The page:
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 - MAKING EYE CONTACT
The right way: If you look into someone’s eyes when you speak to them, it shows you’re interested in what they’re saying.
Also, looking up into someone’s eyes and then lowering your lashes actually works.
It felt really contrived and I felt really stupid when I did that, but the cashier that I tried it on actually blushed!
The wrong way: Heads up: some people have really nice eyes, so when you look into them it’s hard to look away. Don’t get caught in their gaze!
Trust me, unless you’re newly in love or if you’re doing iridology, never stare into someone’s eyes continuously. It’s weird and off-putting and not very subtle. There’s a guy at work who still thinks there’s something wrong with me because I stared into his eyes too long.

- TOUCHING AND GROOMING
The right way: Stroking your hair, fixing your collar, touching your face. As a person who does this anyway – and who grooms other people too (honestly, I’m like a monkey sometimes) I couldn’t really see if this worked in my favour or not.
The wrong way: Apparently, women who constantly rearrange their clothes, hair and make-up come over as the type of female who is always
feeling fidgety and insecure.
Which is not cool, obviously. But hey, rather come across as insecure than have your boobs pop out or your jeans fall down in mixed company.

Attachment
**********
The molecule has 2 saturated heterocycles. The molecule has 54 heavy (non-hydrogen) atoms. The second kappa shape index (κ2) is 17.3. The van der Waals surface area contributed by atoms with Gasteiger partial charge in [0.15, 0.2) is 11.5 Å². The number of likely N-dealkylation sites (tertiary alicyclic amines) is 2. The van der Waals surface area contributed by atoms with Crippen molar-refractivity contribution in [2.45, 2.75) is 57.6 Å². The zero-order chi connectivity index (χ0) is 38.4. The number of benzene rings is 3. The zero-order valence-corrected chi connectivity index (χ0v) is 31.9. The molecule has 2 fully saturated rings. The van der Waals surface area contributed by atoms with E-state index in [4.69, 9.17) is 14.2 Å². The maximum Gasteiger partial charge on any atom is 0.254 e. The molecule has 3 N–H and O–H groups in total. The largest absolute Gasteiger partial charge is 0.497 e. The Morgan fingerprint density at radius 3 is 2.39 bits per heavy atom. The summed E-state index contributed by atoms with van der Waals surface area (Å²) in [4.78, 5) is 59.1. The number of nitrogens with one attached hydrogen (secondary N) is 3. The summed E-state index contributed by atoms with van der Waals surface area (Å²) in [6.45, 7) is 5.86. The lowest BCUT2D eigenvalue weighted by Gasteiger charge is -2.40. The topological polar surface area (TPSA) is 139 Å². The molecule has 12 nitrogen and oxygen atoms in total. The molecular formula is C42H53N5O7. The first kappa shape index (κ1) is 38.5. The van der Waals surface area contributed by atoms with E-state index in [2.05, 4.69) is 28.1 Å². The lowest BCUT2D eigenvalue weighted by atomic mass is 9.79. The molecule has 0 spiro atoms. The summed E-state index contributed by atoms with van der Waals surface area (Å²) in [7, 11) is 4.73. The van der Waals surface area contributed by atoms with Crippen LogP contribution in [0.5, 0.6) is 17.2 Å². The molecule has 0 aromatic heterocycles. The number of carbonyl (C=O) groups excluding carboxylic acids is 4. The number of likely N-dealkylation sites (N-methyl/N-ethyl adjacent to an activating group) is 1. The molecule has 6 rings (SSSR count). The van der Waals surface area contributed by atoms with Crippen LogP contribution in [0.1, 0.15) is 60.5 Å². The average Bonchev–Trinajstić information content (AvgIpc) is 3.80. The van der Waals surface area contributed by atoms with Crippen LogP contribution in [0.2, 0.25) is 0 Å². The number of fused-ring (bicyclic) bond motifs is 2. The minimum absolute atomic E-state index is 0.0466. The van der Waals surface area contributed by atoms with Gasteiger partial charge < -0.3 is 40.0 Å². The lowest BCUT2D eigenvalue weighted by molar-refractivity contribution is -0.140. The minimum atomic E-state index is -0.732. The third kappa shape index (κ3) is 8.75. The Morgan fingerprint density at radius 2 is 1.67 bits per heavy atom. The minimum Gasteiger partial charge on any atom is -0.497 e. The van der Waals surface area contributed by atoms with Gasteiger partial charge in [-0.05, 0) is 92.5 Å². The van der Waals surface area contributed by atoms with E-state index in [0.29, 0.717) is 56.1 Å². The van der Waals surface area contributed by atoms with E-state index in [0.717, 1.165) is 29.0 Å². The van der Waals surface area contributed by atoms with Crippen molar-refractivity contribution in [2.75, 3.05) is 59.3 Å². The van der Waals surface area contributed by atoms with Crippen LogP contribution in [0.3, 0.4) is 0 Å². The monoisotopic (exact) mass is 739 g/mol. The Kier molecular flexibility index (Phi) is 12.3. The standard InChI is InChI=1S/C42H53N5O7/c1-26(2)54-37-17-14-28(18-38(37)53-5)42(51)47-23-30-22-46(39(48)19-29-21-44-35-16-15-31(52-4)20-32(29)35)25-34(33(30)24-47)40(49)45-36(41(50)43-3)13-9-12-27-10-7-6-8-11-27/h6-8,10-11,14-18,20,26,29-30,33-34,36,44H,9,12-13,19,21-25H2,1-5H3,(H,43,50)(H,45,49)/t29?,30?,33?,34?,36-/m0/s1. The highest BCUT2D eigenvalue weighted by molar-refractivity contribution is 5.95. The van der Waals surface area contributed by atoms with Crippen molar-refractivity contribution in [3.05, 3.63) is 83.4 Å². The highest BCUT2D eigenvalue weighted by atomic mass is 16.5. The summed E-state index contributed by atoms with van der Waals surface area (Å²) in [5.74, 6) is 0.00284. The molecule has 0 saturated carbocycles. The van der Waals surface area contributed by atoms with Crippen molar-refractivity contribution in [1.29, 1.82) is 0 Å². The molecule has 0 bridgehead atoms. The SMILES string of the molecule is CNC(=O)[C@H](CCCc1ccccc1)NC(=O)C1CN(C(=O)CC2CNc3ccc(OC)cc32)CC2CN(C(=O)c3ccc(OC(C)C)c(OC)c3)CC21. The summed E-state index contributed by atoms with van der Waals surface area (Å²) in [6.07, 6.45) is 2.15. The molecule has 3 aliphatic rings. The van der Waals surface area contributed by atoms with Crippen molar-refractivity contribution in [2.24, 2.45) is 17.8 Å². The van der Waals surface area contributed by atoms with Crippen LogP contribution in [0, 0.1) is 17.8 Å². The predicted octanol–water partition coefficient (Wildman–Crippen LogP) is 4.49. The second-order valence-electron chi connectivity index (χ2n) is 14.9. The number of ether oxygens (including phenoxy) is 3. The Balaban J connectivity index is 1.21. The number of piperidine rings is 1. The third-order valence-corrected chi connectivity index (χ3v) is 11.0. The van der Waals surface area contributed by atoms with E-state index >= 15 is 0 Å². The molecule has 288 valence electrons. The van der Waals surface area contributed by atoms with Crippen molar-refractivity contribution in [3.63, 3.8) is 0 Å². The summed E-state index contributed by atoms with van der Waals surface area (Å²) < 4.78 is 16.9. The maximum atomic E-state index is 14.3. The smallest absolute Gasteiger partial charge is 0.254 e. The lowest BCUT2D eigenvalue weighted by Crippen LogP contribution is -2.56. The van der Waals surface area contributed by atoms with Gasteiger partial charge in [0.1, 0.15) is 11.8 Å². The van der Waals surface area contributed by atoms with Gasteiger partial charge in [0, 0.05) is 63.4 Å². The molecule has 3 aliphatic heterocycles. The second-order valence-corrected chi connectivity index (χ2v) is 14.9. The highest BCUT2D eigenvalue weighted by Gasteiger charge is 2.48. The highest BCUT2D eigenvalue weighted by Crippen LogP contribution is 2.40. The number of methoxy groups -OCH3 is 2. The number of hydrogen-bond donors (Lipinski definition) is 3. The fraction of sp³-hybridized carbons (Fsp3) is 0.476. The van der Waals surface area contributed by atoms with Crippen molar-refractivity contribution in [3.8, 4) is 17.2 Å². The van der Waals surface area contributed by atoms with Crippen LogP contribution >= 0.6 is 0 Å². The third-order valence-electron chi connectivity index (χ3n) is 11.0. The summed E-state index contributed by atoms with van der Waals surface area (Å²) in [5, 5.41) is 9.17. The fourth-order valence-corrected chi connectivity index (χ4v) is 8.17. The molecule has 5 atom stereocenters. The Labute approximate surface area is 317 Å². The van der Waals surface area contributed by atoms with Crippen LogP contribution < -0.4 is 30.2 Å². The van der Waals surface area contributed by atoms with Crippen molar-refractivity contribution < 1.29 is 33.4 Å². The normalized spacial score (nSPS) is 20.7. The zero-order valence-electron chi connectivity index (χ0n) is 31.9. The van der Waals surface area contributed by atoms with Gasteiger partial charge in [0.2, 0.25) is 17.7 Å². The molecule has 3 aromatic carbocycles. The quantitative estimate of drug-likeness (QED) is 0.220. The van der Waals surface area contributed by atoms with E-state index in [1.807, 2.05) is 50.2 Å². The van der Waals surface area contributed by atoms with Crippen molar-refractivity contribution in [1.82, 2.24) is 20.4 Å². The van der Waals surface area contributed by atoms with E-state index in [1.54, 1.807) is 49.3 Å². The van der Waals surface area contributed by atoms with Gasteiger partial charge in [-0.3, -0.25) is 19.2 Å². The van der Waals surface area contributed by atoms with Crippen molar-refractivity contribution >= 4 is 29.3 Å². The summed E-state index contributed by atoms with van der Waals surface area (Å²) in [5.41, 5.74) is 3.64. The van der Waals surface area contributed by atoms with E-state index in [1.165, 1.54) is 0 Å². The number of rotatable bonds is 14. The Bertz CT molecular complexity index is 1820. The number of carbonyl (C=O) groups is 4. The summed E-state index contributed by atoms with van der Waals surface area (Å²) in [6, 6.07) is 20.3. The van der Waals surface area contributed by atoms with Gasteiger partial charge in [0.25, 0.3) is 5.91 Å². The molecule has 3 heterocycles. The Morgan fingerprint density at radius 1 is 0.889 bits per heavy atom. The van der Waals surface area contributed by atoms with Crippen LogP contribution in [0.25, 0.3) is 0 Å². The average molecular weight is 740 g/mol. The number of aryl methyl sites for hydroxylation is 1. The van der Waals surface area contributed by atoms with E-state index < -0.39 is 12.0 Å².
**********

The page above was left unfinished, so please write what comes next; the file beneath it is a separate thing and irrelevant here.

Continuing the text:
- SMILING
The right way: Smile when you mean it. People smile back with their eyes.
The wrong way: Smile like you mean it! People smile back with their mouths. Simply showing your teeth is no way to smile – it must come from within.


- TOUCHING YOUR MOUTH
The right way: You want to draw attention to your mouth to show it’s pretty, sexy, kissable. A friend did this over dinner the other night and her husband asked: “Are you flirting with me?” Which I suppose would count as a win for her!
The wrong way: You don’t want to look as though you have something stuck in your teeth. Make sure there’s no green strands of stray morogo decorating your pearly whites.

- TOUCHING
The right way: A slight non-intrusive touch on a neutral body part. Generally, I do this when I’m
sober. I’ve noticed that people don’t mind it at all and I think it helps with the bonding of friends. A pat on the back or shoulder is non-threatening.
The wrong way: Don’t be overfamiliar. Putting your hand on someone’s thigh – no matter how
kindly you mean it – is definitely a move too far.
This usually happens when you’re drunk. And it has two equally unwanted responses:
a) A person immediately thinks you’re coming on to them and they’re flattered.
b) A person immediately thinks you’re coming on to them and are horrified. Either way, it means trouble for toucher and touchee!








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